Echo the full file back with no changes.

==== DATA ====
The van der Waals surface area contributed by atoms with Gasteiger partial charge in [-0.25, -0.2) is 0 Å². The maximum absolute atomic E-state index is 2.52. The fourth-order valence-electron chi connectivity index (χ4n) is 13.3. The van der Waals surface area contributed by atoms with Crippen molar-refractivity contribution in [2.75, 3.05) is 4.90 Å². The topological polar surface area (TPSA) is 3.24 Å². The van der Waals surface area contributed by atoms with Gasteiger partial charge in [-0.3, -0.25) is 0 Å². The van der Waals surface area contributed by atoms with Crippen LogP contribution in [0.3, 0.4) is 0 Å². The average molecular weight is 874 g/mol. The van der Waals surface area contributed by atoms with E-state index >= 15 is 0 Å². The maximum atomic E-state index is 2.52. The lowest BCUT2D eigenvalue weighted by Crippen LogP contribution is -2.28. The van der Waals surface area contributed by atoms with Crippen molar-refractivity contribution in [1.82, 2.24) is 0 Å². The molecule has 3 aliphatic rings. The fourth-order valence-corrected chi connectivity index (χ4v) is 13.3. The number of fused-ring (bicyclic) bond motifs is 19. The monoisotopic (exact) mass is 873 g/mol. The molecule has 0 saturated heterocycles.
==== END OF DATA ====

The van der Waals surface area contributed by atoms with Gasteiger partial charge in [-0.25, -0.2) is 0 Å². The maximum absolute atomic E-state index is 2.52. The fourth-order valence-electron chi connectivity index (χ4n) is 13.3. The van der Waals surface area contributed by atoms with Crippen molar-refractivity contribution in [2.75, 3.05) is 4.90 Å². The topological polar surface area (TPSA) is 3.24 Å². The van der Waals surface area contributed by atoms with Gasteiger partial charge in [-0.3, -0.25) is 0 Å². The van der Waals surface area contributed by atoms with Crippen LogP contribution in [0.3, 0.4) is 0 Å². The average molecular weight is 874 g/mol. The van der Waals surface area contributed by atoms with E-state index >= 15 is 0 Å². The maximum atomic E-state index is 2.52. The lowest BCUT2D eigenvalue weighted by Crippen LogP contribution is -2.28. The van der Waals surface area contributed by atoms with Crippen molar-refractivity contribution in [1.82, 2.24) is 0 Å². The molecule has 3 aliphatic rings. The fourth-order valence-corrected chi connectivity index (χ4v) is 13.3. The number of fused-ring (bicyclic) bond motifs is 19. The monoisotopic (exact) mass is 873 g/mol. The molecule has 0 saturated heterocycles.